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2013 Nobel Prize in Literature Goes to Alice Munro

The Nobel Prize in Literature for 2013 was awarded Thursday to Canadian short story author Alice Munro, who the Swedish Academy called a “master of the contemporary short story,” reported the Wall Street Journal.

In a statement released by her publisher, Random House, Munro said, “I’m so thrilled to be chosen as this year’s Nobel Prize for Literature recipient. I hope it fosters further interest in all Canadian writers. I also hope that this brings further recognition to the short story form."

Munro is the 13th woman to win the prize in literature, which was established in 1901. Now 82 years old, Munro will receive a $1.25 million award. The last American to win the Nobel Prize for Literature was Toni Morrison in 1993.

In 2012, Mo Yan (Arcade Publishing) won the prize and sales skyrocketed, with more than 100,000 physical and digital copies of Yan’s five titles selling over the following year. The titles had sold less than 10,000 copies combined leading up to the award announcement.

NBA Finalists to Be Announced October 16 on Morning Joe

The 2013 National Book Awards finalists will be announced on MSNBC’s Morning Joe on October 16 by National Book Foundation chair David Steinberger, the president and CEO of Perseus Books Group.  Five books from each genre — young people’s literature, poetry, nonfiction, and fiction — will be chosen for the shortlist by a panel of judges.

The presentation of the titles on Morning Joe will bring a new audience to the awards and to literature, said Steinberger.

Morning Joe’s hosts, Joe Scarborough and Mika Brzezinski, will emcee the National Book Awards ceremony on November 20. 

E-Reader and Tablet Use Increases Among Adults

USA TODAY and Bookish report that 40 percent of adults own an e-reader or tablet, double what the number was two years ago. Among college graduates, 60 percent have a reader or tablet and 62 percent of people in households with incomes over $75,000 have one. Thirty-five percent of responders said they read more books now that they have an electronic reading device, with 23 percent saying they read more sci-fi and fantasy; 16 percent reading more crime and mystery; 14 percent reading more romance; and 14 percent reading more nonfiction.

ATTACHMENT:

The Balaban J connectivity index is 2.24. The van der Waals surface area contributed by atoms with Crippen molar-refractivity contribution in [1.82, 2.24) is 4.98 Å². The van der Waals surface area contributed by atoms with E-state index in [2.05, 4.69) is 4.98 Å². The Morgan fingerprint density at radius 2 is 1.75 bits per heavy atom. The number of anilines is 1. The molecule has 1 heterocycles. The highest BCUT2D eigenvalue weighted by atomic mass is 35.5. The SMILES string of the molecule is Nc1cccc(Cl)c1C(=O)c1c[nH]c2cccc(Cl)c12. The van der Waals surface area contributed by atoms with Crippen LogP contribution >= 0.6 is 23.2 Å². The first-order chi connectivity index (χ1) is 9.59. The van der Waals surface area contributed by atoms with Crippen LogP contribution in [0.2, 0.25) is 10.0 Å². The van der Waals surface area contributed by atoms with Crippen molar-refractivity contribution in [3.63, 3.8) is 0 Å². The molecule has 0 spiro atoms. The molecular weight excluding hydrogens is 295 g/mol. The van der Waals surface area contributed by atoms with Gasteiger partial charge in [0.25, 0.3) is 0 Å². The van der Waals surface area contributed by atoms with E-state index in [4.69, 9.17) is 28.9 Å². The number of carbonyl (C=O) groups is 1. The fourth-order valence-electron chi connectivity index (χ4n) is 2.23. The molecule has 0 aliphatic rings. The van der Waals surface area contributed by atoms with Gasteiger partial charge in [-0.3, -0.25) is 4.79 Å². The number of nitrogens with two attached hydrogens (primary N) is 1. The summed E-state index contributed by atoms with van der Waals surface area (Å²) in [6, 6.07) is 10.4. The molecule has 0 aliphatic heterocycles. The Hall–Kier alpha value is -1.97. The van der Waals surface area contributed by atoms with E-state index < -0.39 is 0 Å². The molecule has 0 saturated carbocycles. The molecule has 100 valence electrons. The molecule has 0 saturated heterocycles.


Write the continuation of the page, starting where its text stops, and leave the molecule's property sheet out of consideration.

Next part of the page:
When asked why they read books, 72 percent of respondents said they read in order to learn something, 64 percent to be entertained, and 19 percent so they can talk about books with others. Fifty-one percent said that a lack of time keeps them from reading more; 16 percent cited a lack of interest; and 14 percent said it was a lack of quality books.

Looking at what generates a person’s interest in a book, 57 percent said their own opinion of the writer’s previous work dominates, and 43 percent said word of mouth recommendations factored in. Professional reviews came in at 17 percent and the book’s cover at 16 percent.

Twenty-seven percent of respondents said they share their opinion of books on Facebook, Twitter, or book sites; 50 percent of device-owning readers under the age of 40 have posted online comments.

Self-Publishing Continues to Grow

According to an analysis of U.S. ISBN data by Bowker and ProQuest, the number of self-published authors grew by nearly 60 percent between 2011 and 2012 and by 422 percent since 2007. Self-published titles accounted for 391,000 books published in 2012.

Additionally, e-books came in at 40 percent of self-published ISBNs, up from 11 percent in 2007. Eighty percent of the titles came from the same eight self-publishing platforms. Authors planning to self-publish are mainly writers of fiction, followed by inspirational and spiritual books, children’s books, and biographies.

Authors in the study indicated that they turned to self-publishing after having difficulties engaging a traditional publisher and feeling challenged by marketing their book in such a large market.

WNBA’s 2013 Writing Contest Open

The Women’s National Book Association’s 2013 writing contest is open for submissions of unpublished short fiction (2,500-word maximum) and/or poetry (up to five pages) until November 15. Online submissions must be made without contact information, which will be collected on a separate form. There is a $15 fee per entry for WNBA members and $20 for non-members. Authors must be 18 years or older.

The winner, to be announced March 2014,  will be awarded a $250 cash prize and will have their work appear in Bookwoman, WNBA’s official publication. Contest proceeds will be used to support writing conference scholarships and professional development training.

Ingram to Distribute to Russia

Ingram Content Group announced on Wednesday that it will begin distributing to Russia through its Global Connect alliance with EE Media publishing and distribution group. Ingram said the alliance will give publishers access to high-quality print-on-demand services and new channels for sales, as well as an intermediary for importation, customs, shipping, and warehousing coordination. Russia joins Germany and Brazil as part of Ingram’s Global Connect program.

“Where it typically took one to two months for English language books to reach consumers, now it will take 24 to 48 hours,” said EE Media’s CEO Yevgeniy Khata.